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Last night we had the Techstars Boulder Mentor Kickoff dinner. It’s an annual tradition at Techstars – we have a dinner for all mentors before we start the program. It’s a meet and greet for all mentors in the upcoming program, a great way to reconnect with friends, an intro to the companies in the upcoming program, and a reminder (and celebration) of the role of a mentor in Techstars.
Nicole Glaros, the Techstars Boulder managing director, held a great kickoff event at the Bohemian Biergarten. I ate too much Spätzle (man – that stuff has a lot of calories in it) but otherwise had an awesome time. I was especially gratified to see a number of new mentors for this year’s program. One of our goals with Techstars is to continuously expand the network, and bringing in and engaging new mentors in each program is a key part of that.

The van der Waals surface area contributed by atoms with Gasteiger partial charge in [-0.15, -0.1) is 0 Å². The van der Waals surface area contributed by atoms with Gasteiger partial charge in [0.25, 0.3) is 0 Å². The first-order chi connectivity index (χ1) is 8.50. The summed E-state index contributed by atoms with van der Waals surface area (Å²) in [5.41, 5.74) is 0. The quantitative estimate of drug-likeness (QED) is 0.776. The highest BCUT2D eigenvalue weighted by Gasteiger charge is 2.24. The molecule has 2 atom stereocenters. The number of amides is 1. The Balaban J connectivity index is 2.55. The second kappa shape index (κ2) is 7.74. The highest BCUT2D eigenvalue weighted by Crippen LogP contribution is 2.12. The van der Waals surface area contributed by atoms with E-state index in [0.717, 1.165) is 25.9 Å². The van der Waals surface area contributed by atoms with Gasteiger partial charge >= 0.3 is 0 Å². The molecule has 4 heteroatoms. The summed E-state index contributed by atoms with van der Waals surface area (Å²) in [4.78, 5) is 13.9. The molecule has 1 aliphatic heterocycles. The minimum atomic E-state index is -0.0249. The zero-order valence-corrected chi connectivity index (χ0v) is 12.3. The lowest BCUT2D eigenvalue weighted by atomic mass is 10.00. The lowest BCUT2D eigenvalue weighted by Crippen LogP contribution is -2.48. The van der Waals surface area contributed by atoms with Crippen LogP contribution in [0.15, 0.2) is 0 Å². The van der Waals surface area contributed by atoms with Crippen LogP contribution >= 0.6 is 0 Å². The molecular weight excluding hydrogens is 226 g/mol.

Given the new mentors, Nicole spent a few minutes going through the Techstars Mentor Manifesto. It reminded me of the importance of clearly defining what a mentor is and how a mentor can optimally interact with a startup, especially a very early stage one or one consisting of first time entrepreneurs.
Over the next six weeks I’m going to write 18 posts – going much deeper on each of the 18 items on the mentor manifesto. When we started Techstars, the word “mentor” was rarely used, typically referred to a single “mentor” that person had, and often connoted a very one-up / one-down type of “guidance relationship.” For those of you in legal or investment banking professions, the equivalent word was often “rabbi” – it was someone who looked after you, covered your ass, gave you advice, and helped you on your career.
We meant “mentor” in a different way. We’ve learned an enormous amount about what does and doesn’t work. What’s helpful or harmful. And how a mentor can get the most out of their side of the relationship. Today, it’s trendy to be a “mentor” especially to a startup. Unlike before, when mentor meant something very precise and narrow, it now is referred to a wide range of relationships and interactions.
Hopefully the next 18 posts, and the Techstars Mentor Manifesto, will help make the definition of mentors and the implementation of mentorship, at least in the context of high growth startups, precise in a new and ever more powerful way.